While the across-the-board sequester cuts in the US are affecting all types of scientific research and research institutions, Dave Levitan argues in Scientific American that independent research institutions are particularly vulnerable to shrinking budgets.
He notes that some institutions are now entering into alliances with universities while others are closing their doors. The Marine Biological Laboratory in Massachusetts, is now affiliated with the University of Chicago and the Fox Chase Cancer Center in Philadelphia is now part of Temple University. And the Boston Biomedical Research Institute has closed.
"It is a challenge to merge the independent research institute with a university system in a way that preserves a creative atmosphere," Greg Patterson, the VP for Research Operations at Texas Biomedical Research Institute and incoming president of AIRI, tells him.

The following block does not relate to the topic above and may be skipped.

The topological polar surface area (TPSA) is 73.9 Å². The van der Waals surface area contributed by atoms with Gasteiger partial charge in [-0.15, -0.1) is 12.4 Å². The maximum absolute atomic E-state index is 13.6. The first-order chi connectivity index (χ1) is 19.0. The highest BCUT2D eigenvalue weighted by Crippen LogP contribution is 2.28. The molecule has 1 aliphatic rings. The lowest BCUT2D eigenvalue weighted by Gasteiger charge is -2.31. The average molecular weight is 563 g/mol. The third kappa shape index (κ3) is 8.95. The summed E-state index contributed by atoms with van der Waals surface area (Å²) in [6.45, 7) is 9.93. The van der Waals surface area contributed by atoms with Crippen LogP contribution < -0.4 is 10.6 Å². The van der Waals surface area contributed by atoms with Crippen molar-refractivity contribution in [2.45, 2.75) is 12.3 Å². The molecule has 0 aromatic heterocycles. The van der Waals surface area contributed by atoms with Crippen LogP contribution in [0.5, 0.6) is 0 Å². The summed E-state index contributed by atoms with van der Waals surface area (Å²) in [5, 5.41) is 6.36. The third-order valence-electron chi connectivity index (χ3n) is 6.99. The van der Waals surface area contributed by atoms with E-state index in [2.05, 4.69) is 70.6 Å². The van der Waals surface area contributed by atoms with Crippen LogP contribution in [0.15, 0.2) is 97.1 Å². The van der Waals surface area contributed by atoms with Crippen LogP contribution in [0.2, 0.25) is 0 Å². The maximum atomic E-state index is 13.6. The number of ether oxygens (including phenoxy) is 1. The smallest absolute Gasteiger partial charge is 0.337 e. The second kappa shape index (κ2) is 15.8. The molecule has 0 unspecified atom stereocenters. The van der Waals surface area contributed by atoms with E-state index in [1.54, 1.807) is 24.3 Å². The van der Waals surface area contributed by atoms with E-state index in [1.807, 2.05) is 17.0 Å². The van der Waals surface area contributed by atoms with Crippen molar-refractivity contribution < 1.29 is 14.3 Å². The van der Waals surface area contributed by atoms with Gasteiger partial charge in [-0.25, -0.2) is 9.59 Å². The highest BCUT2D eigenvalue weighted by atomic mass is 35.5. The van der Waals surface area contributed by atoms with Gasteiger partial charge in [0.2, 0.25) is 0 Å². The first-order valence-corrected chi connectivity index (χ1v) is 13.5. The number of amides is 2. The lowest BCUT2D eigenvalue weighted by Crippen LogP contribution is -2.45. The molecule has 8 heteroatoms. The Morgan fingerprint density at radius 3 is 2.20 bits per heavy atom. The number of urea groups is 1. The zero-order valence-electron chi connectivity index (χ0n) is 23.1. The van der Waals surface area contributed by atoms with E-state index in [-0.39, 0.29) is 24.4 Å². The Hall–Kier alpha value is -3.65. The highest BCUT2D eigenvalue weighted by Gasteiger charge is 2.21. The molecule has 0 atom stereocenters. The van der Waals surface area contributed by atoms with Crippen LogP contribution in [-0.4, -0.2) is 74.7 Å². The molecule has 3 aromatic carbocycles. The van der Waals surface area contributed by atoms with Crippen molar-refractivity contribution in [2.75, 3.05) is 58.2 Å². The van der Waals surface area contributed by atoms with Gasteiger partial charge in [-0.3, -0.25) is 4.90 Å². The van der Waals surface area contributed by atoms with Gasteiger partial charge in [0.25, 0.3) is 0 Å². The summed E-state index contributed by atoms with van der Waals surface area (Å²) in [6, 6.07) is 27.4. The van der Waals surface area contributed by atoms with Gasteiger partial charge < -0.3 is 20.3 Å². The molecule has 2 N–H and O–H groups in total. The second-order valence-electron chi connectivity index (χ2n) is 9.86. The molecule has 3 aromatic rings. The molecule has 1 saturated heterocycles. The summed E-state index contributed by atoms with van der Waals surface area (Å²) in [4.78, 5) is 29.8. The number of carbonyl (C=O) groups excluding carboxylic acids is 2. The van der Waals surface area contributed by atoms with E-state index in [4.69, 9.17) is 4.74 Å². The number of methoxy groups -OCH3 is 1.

Others, though, are remaining independent, and Levitan says that those that can typically have another revenue stream in addition to grants: the Jackson Laboratory in Maine sells mouse strains and New York's Cold Spring Harbor Laboratory has educational programs.
"But of course, not every institute will find a buyer or a rich university willing to take responsibility for their financial future, meaning the NIH's drop in funding has the potential to severely wound a significant sector of the U.S. research enterprise," Levitan adds.